a pre-symptomatic physiologic response detector operative to derive values representative of a pre-symptomatic physiologic response to a hypoglycemic event from the cardiac signal by deriving temporal morphological parameters within the cardiac signal that are affected by pre-symptomatic hypoglycemia and deriving spectral parameters from the cardiac signal that are affected by pre-symptomatic hypoglycemia; and
a hypoglycemia detector operative to detect hypoglycemia based on the values representative of a pre-symptomatic physiologic response to a hypoglycemic event.
27. A system for use with an implantable medical device for detecting hypoglycemia within a patient in which the device is implanted, said system comprising:
means for detecting an electrical cardiac signal within the patient;
means for deriving values representative of a pre-symptomatic physiologic response to a hypoglycemic event from the cardiac signal by deriving temporal morphological parameters within the cardiac signal that are affected by pre-symptomatic hypoglycemia and deriving spectral parameters from the cardiac signal that are affected by pre-symptomatic hypoglycemia; and
means for detecting hypoglycemia based on the values representative of a pre-symptomatic physiologic response to a hypoglycemic event.
Description
CROSS-REFERENCE TO RELATED APPLICATIONS

This application is related to U.S. patent applications:

1) Ser. No. 11/043,780, filed Jan. 25, 2005, titled “System and Method for Distinguishing Among Ischemia, Hypoglycemia and Hyperglycemia Using an Implantable Medical Device”, now U.S. Pat. No. 7,272,436;

2) Ser. No. 11/740,175, filed Apr. 25, 2005, titled “System and Method for Efficiently Distinguishing Among Cardiac Ischemia, Hypoglycemia and Hyperglycemia Using an Implantable Medical Device and an External System”, now U.S. Pat. No. 7,756,572; and

3) Ser. No. 11/117,624, filed Apr. 27, 2005, titled “System and Method for Detecting Hypoglycemia Based on a Paced Depolarization Integral Using an Implantable Medical Device”, now U.S. Pat. No. 7,590,443.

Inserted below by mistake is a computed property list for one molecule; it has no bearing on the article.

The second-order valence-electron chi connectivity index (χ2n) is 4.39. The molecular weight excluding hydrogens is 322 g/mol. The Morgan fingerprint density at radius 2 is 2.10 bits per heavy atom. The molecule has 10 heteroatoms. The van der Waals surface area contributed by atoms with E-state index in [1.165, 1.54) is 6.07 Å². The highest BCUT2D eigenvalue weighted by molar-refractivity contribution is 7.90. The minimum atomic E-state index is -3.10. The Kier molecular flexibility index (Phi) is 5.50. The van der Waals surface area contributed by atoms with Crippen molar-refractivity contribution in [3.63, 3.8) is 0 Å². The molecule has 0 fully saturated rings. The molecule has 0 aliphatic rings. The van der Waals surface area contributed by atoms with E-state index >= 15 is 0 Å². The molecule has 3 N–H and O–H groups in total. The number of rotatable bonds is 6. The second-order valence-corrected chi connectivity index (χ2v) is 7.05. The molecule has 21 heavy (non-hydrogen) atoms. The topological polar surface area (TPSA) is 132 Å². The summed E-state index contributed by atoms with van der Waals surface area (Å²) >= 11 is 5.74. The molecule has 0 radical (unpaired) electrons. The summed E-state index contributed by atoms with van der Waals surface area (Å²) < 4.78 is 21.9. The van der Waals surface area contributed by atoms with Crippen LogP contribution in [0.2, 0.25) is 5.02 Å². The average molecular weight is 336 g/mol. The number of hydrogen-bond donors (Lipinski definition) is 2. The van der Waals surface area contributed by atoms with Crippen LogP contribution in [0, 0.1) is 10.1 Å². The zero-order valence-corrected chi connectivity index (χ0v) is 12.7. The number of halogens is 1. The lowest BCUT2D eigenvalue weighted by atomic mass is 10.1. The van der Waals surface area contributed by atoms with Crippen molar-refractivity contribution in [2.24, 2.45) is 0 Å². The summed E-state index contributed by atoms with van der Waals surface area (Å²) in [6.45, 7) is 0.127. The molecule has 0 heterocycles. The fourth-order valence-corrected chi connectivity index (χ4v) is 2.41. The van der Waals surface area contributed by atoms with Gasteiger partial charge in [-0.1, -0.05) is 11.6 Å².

FIELD OF THE INVENTION

The invention generally relates to implantable medical devices such as pacemakers and implantable cardioverter/defibrillators (ICDs) and, in particular, to techniques for detecting hypoglycemia using such devices.

BACKGROUND OF THE INVENTION

Hypoglycemia (i.e. abnormally low blood glucose levels) is believed to be the cause of death in about three percent of insulin-treated diabetic patients. The putative mechanism for death due to hypoglycemia is a hypoglycemia-induced prolongation of the QT interval of the intracardiac electrogram (IEGM), which increases the risk of malignant ventricular tachycardia. See, for example, Eckert et al., “Hypoglycemia Leads to an Increased QT Interval in Normal Men,” Clinical Physiology. 1998; 18(6):570-575, and Heller, “Abnormalities of the Electrocardiogram during Hypoglycaemia: The Cause of the Dead in Bed Syndrome,” Int. J. Clin. Pract. 2002; Suppl. 129:27-32. Note that the QT interval represents the portion of the IEGM between the beginning of ventricular depolarization and the end of ventricular repolarization. Ventricular depolarization is manifest within the IEGM as a QRS complex (sometimes also referred to as an R-wave.) The QRS complex usually follows an atrial depolarization (also referred to as a P-wave.) Ventricular repolarization is manifest within the IEGM as a T-wave. Note also that the terms P-wave, R-wave and T-wave are also commonly used to refer to features of surface electrocardiograms (ECGs). Herein, the terms refer to the corresponding internal signal components.